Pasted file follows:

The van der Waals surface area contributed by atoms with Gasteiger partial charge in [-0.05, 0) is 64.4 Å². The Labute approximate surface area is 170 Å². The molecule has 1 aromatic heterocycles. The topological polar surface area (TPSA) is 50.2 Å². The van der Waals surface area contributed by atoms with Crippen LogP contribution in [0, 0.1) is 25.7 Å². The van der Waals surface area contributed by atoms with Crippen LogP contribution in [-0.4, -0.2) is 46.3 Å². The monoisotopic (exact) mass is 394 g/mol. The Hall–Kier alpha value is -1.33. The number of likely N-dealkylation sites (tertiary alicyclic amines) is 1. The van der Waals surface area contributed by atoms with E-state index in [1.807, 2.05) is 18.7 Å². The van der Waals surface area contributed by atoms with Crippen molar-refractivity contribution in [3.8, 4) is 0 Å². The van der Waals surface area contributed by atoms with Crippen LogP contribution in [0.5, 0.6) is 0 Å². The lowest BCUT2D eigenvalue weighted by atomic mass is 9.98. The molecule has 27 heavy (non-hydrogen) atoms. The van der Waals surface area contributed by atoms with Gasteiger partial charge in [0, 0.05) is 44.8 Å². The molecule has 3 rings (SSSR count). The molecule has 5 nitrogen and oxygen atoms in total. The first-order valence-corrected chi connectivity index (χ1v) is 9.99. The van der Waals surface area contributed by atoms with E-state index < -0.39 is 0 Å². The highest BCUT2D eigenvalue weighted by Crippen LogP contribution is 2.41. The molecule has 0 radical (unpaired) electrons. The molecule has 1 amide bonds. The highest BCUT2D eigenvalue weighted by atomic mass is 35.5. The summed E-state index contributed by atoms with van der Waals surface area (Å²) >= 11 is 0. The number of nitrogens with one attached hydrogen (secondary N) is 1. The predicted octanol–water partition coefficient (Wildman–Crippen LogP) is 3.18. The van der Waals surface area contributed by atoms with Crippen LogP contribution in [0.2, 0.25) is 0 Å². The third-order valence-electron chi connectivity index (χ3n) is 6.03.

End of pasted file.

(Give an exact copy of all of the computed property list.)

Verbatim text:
The van der Waals surface area contributed by atoms with Gasteiger partial charge in [-0.05, 0) is 64.4 Å². The Labute approximate surface area is 170 Å². The molecule has 1 aromatic heterocycles. The topological polar surface area (TPSA) is 50.2 Å². The van der Waals surface area contributed by atoms with Crippen LogP contribution in [0, 0.1) is 25.7 Å². The van der Waals surface area contributed by atoms with Crippen LogP contribution in [-0.4, -0.2) is 46.3 Å². The monoisotopic (exact) mass is 394 g/mol. The Hall–Kier alpha value is -1.33. The number of likely N-dealkylation sites (tertiary alicyclic amines) is 1. The van der Waals surface area contributed by atoms with E-state index in [1.807, 2.05) is 18.7 Å². The van der Waals surface area contributed by atoms with Crippen molar-refractivity contribution in [3.8, 4) is 0 Å². The van der Waals surface area contributed by atoms with Crippen LogP contribution in [0.5, 0.6) is 0 Å². The lowest BCUT2D eigenvalue weighted by atomic mass is 9.98. The molecule has 27 heavy (non-hydrogen) atoms. The van der Waals surface area contributed by atoms with Gasteiger partial charge in [0, 0.05) is 44.8 Å². The molecule has 3 rings (SSSR count). The molecule has 5 nitrogen and oxygen atoms in total. The first-order valence-corrected chi connectivity index (χ1v) is 9.99. The van der Waals surface area contributed by atoms with E-state index < -0.39 is 0 Å². The highest BCUT2D eigenvalue weighted by Crippen LogP contribution is 2.41. The molecule has 0 radical (unpaired) electrons. The molecule has 1 amide bonds. The highest BCUT2D eigenvalue weighted by atomic mass is 35.5. The summed E-state index contributed by atoms with van der Waals surface area (Å²) >= 11 is 0. The number of nitrogens with one attached hydrogen (secondary N) is 1. The predicted octanol–water partition coefficient (Wildman–Crippen LogP) is 3.18. The van der Waals surface area contributed by atoms with Crippen LogP contribution in [0.2, 0.25) is 0 Å². The third-order valence-electron chi connectivity index (χ3n) is 6.03.